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Yankees in Michigan

Brian C. Wilson

Publication Year: 2008

As Brian C. Wilson describes them in this highly readable and entertaining book, Yankees — defined by their shared culture and sense of identity — had a number of distinctive traits and sought to impose their ideas across the state of Michigan.
     After the ethnic label of "Yankee" fell out of use, the off spring of Yankees appropriated the term "Midwesterner." So fused did the identities of Yankee and Midwesterner become that understanding the larger story of America's Midwestern regional identity begins with the Yankees in Michigan.

 

Published by: Michigan State University Press

Cover

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p. 1-1

Title Page, Copyright, Acknowledgments

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pp. 2-7

Contents

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pp. vii-viii

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Introduction

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pp. 1-6

In the summer of 1822, a stout young man with a broad forehead, deep-set eyes, and a determined expression stepped ashore and wandered into the raw streets of frontier Detroit. His name was Lucius Lyon, and if ever there was a man who epitomized the “spunky” Yankee, it was he.1 Born at the turn of the nineteenth century in Shelburne, Vermont, Lyon came from a middling...

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Yankees in New England and Beyond

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pp. 7-22

Today when we think of the word “Yankee," we often think of it simply as a synonym for "American," or, more specifically, as the nickname for Union Army soldiers during the Civil War, or perhaps even a baseball team based in New York. During the eighteenth and nineteenth centuries, however...

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Yankees Come to Michigan

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pp. 23-40

Yankee immigration to Michigan was slow at first. The few that did migrate came in pursuit of commercial opportunities fueled by the fur trade, and all settled in one of Michigan’s only two population centers, Detroit or Mackinac Island. Before the War of 1812, two Yankees, Solomon Sibley of Massachusetts and Stephen Mack of Connecticut, had established shops in...

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Yankees on the Michigan Frontier

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pp. 41-54

Everything about the life and career of William Nowlin marks him as a typical Michigan Yankee pioneer farmer—except for the fact that near the end of his life he sat down and wrote a book about it. The Bark Covered House (1876) is one of the finest firsthand accounts of Yankee pioneer life in Michigan and is still a lively read even today. Nowlin relates...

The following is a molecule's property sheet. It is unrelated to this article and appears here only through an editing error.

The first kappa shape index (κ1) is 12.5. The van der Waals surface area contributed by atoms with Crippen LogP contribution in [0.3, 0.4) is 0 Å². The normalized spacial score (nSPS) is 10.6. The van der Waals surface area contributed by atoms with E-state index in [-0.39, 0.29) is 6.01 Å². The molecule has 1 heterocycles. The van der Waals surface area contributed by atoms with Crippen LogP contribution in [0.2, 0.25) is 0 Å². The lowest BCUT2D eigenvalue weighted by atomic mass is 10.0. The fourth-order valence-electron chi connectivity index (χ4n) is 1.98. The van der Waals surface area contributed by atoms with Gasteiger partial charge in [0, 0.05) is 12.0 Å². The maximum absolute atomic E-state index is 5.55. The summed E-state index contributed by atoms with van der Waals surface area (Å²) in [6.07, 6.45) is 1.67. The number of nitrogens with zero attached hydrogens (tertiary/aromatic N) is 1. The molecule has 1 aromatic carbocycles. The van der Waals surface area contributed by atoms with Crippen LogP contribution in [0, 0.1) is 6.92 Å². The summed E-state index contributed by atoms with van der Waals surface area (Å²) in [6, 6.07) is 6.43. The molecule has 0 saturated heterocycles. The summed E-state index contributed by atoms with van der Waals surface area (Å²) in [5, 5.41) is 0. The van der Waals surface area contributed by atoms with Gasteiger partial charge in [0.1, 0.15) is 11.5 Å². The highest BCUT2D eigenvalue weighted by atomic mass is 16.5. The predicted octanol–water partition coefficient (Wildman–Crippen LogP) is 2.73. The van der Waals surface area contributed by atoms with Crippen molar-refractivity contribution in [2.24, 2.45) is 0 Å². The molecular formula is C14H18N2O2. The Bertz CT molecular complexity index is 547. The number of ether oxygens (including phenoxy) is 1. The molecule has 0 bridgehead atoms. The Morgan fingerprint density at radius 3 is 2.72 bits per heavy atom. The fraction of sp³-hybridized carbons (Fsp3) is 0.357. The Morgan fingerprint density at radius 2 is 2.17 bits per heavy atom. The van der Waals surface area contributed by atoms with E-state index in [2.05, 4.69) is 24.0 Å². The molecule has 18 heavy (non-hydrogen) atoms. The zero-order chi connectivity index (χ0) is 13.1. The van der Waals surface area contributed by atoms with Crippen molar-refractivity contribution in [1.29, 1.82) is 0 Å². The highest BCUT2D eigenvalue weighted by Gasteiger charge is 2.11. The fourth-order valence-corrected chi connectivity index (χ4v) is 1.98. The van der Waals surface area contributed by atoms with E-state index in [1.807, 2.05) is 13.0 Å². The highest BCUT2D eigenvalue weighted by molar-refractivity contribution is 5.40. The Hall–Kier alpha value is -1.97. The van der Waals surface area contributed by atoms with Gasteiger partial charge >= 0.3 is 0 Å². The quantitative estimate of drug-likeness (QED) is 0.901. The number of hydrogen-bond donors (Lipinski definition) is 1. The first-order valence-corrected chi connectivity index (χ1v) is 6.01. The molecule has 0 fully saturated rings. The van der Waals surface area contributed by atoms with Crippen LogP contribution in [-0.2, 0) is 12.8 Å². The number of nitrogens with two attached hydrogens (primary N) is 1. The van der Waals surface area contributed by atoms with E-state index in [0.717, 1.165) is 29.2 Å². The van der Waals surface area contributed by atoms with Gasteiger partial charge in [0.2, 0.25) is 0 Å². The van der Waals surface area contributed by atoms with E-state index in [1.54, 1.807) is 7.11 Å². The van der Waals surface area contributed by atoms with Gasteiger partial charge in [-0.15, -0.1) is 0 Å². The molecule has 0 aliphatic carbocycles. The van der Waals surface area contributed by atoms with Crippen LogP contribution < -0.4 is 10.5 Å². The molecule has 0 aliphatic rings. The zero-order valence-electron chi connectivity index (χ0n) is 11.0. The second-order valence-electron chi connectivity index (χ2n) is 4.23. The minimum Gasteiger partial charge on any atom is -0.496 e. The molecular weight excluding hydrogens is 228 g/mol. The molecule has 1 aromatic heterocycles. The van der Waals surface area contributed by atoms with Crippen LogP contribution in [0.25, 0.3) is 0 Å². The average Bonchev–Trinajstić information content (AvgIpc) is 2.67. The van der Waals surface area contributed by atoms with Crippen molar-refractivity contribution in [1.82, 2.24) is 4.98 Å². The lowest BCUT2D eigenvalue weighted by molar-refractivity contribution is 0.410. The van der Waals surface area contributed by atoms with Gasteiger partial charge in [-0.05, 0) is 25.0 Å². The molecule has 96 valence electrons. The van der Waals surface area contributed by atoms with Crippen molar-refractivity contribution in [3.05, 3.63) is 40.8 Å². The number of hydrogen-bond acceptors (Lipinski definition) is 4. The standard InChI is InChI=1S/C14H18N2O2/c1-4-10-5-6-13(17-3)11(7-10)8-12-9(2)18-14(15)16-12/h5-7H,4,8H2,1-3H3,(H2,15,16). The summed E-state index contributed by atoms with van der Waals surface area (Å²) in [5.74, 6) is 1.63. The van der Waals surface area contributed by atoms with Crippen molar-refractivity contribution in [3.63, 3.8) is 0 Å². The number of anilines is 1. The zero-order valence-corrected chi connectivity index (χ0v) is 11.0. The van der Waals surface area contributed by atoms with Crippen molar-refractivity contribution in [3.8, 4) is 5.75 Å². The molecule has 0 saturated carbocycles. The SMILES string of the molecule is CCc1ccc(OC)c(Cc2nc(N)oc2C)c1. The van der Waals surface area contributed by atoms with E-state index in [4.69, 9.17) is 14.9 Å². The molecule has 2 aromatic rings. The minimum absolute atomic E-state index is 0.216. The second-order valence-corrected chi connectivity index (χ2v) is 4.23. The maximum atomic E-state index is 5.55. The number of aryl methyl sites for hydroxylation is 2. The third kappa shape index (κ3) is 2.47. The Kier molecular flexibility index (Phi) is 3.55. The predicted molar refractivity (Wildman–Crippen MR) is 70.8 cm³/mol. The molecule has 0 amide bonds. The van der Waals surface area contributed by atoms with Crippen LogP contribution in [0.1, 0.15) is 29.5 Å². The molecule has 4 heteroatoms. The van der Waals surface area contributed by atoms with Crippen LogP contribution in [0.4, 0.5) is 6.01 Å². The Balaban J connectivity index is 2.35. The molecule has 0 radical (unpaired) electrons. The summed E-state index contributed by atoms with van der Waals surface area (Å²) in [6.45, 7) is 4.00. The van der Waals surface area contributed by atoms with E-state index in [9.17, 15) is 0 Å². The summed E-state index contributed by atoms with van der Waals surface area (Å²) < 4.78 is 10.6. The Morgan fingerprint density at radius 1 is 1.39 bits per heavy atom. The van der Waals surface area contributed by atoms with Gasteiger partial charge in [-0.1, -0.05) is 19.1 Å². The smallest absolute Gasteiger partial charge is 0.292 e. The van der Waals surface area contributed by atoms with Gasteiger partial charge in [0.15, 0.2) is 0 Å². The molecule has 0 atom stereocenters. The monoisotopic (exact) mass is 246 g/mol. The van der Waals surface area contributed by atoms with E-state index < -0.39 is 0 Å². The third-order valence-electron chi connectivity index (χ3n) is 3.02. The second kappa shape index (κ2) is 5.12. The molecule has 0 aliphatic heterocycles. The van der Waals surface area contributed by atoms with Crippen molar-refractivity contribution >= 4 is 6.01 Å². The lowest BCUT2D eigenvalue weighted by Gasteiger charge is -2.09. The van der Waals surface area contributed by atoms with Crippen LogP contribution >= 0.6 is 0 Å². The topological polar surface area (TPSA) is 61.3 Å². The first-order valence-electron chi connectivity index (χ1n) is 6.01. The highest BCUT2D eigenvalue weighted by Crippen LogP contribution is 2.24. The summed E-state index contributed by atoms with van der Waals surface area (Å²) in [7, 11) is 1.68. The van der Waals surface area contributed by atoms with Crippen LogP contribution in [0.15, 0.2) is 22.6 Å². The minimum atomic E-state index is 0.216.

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The Flowering of Yankee Michigan

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pp. 55-74

By the late 1840s and 1850s, the Detroit Courier’s predictions were beginning to become a reality, at least in the Yankee-settled counties of southern Michigan. The worst effects of the economic depression of 1837 had faded, and many of Michigan’s pioneers were feeling prosperous and secure. Log cabins were quickly being replaced with Yankee versions of Greek Revival...

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The Industrialization of Yankee Michigan

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pp. 75-88

The Civil War stimulated Michigan’s economic growth, catalyzing its transformation from an agricultural to an industrial economy.216 During the war, extractive industries in Michigan such as mining and logging grew by leaps and bounds, and manufacturing exploded. Acute labor shortages caused by the war created markets for new labor-saving machines and more efficient...

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The Decline of Yankee Michigan

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pp. 89-96

Despite financial success and the continuing promise of Michigan’s growing economy, many of the state’s Yankees began to feel a nagging sense that their social position was becoming precarious by the end of the nineteenth century. They were not alone. All of Yankeedom, it seems, was gripped by an acute anxiety that Yankees were ineluctably losing...

Appendix 1: Three Favorite Yankee Recipes

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pp. 97-100

Appendix 2: Museums, Libraries, and Archives

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pp. 101-102

Notes

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pp. 103-118

For Further Reference

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pp. 119-128

Index

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pp. 129-140


E-ISBN-13: 9780870139703
E-ISBN-10: 0870139703
Print-ISBN-13: 9780870138256
Print-ISBN-10: 0870138251

Page Count: 140
Publication Year: 2008

Edition: 1st
Series Title: Discovering the Peoples of Michigan